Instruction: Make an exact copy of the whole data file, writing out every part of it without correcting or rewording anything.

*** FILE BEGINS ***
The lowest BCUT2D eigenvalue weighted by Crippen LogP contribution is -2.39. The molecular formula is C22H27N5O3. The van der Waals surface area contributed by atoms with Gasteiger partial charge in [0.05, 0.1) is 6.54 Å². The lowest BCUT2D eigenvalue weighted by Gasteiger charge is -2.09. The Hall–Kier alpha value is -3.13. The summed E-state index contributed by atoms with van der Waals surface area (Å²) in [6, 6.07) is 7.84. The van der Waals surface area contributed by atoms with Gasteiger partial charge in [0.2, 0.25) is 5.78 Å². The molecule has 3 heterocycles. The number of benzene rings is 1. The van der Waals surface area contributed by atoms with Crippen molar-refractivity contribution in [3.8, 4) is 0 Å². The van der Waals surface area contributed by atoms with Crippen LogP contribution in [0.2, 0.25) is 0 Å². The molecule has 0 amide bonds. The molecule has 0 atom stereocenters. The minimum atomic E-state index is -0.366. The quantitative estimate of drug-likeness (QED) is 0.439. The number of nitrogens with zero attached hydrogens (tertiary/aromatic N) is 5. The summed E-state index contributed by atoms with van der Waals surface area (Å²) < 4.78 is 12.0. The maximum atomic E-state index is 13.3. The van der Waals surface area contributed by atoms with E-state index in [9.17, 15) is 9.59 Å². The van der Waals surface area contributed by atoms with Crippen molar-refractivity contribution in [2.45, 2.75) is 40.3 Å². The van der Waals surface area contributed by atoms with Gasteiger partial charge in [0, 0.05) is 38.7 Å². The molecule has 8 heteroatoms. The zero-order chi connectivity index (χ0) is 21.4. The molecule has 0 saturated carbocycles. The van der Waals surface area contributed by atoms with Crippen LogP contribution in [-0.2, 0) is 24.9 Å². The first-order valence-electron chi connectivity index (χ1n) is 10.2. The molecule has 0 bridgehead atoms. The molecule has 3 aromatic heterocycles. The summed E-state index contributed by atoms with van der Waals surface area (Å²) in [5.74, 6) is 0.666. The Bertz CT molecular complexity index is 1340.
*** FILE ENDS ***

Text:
The lowest BCUT2D eigenvalue weighted by Crippen LogP contribution is -2.39. The molecular formula is C22H27N5O3. The van der Waals surface area contributed by atoms with Gasteiger partial charge in [0.05, 0.1) is 6.54 Å². The lowest BCUT2D eigenvalue weighted by Gasteiger charge is -2.09. The Hall–Kier alpha value is -3.13. The summed E-state index contributed by atoms with van der Waals surface area (Å²) in [6, 6.07) is 7.84. The van der Waals surface area contributed by atoms with Gasteiger partial charge in [0.2, 0.25) is 5.78 Å². The molecule has 3 heterocycles. The number of benzene rings is 1. The van der Waals surface area contributed by atoms with Crippen molar-refractivity contribution in [3.8, 4) is 0 Å². The van der Waals surface area contributed by atoms with Crippen LogP contribution in [0.2, 0.25) is 0 Å². The molecule has 0 amide bonds. The molecule has 0 atom stereocenters. The minimum atomic E-state index is -0.366. The quantitative estimate of drug-likeness (QED) is 0.439. The number of nitrogens with zero attached hydrogens (tertiary/aromatic N) is 5. The summed E-state index contributed by atoms with van der Waals surface area (Å²) < 4.78 is 12.0. The maximum atomic E-state index is 13.3. The van der Waals surface area contributed by atoms with E-state index in [9.17, 15) is 9.59 Å². The van der Waals surface area contributed by atoms with Crippen molar-refractivity contribution in [2.45, 2.75) is 40.3 Å². The van der Waals surface area contributed by atoms with Gasteiger partial charge in [0, 0.05) is 38.7 Å². The molecule has 8 heteroatoms. The zero-order chi connectivity index (χ0) is 21.4. The molecule has 0 saturated carbocycles. The van der Waals surface area contributed by atoms with Crippen LogP contribution in [-0.2, 0) is 24.9 Å². The first-order valence-electron chi connectivity index (χ1n) is 10.2. The molecule has 0 bridgehead atoms. The molecule has 3 aromatic heterocycles. The summed E-state index contributed by atoms with van der Waals surface area (Å²) in [5.74, 6) is 0.666. The Bertz CT molecular complexity index is 1340.